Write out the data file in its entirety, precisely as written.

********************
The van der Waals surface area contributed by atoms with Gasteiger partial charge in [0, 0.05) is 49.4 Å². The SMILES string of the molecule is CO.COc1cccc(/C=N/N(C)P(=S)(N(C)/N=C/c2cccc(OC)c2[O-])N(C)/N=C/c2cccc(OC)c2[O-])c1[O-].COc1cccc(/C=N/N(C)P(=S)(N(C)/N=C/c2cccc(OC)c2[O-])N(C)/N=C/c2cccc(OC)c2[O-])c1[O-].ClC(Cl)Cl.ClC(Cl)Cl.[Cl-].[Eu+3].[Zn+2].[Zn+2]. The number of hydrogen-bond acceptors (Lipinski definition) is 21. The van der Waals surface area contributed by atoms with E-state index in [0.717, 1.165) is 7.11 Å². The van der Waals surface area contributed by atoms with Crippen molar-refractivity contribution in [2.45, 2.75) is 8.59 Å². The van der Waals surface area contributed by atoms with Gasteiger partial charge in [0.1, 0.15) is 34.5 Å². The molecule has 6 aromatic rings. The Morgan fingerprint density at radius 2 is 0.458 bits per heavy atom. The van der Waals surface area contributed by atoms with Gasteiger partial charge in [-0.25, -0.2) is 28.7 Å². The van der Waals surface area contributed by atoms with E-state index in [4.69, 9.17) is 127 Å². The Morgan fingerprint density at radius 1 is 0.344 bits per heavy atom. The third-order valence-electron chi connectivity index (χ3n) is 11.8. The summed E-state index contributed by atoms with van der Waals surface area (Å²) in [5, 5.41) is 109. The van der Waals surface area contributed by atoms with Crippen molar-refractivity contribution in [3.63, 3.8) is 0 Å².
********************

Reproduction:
The van der Waals surface area contributed by atoms with Gasteiger partial charge in [0, 0.05) is 49.4 Å². The SMILES string of the molecule is CO.COc1cccc(/C=N/N(C)P(=S)(N(C)/N=C/c2cccc(OC)c2[O-])N(C)/N=C/c2cccc(OC)c2[O-])c1[O-].COc1cccc(/C=N/N(C)P(=S)(N(C)/N=C/c2cccc(OC)c2[O-])N(C)/N=C/c2cccc(OC)c2[O-])c1[O-].ClC(Cl)Cl.ClC(Cl)Cl.[Cl-].[Eu+3].[Zn+2].[Zn+2]. The number of hydrogen-bond acceptors (Lipinski definition) is 21. The van der Waals surface area contributed by atoms with E-state index in [0.717, 1.165) is 7.11 Å². The van der Waals surface area contributed by atoms with Crippen molar-refractivity contribution in [2.45, 2.75) is 8.59 Å². The van der Waals surface area contributed by atoms with Gasteiger partial charge in [0.1, 0.15) is 34.5 Å². The molecule has 6 aromatic rings. The Morgan fingerprint density at radius 2 is 0.458 bits per heavy atom. The van der Waals surface area contributed by atoms with Gasteiger partial charge in [-0.25, -0.2) is 28.7 Å². The van der Waals surface area contributed by atoms with E-state index in [4.69, 9.17) is 127 Å². The Morgan fingerprint density at radius 1 is 0.344 bits per heavy atom. The third-order valence-electron chi connectivity index (χ3n) is 11.8. The summed E-state index contributed by atoms with van der Waals surface area (Å²) in [5, 5.41) is 109. The van der Waals surface area contributed by atoms with Crippen molar-refractivity contribution in [3.63, 3.8) is 0 Å².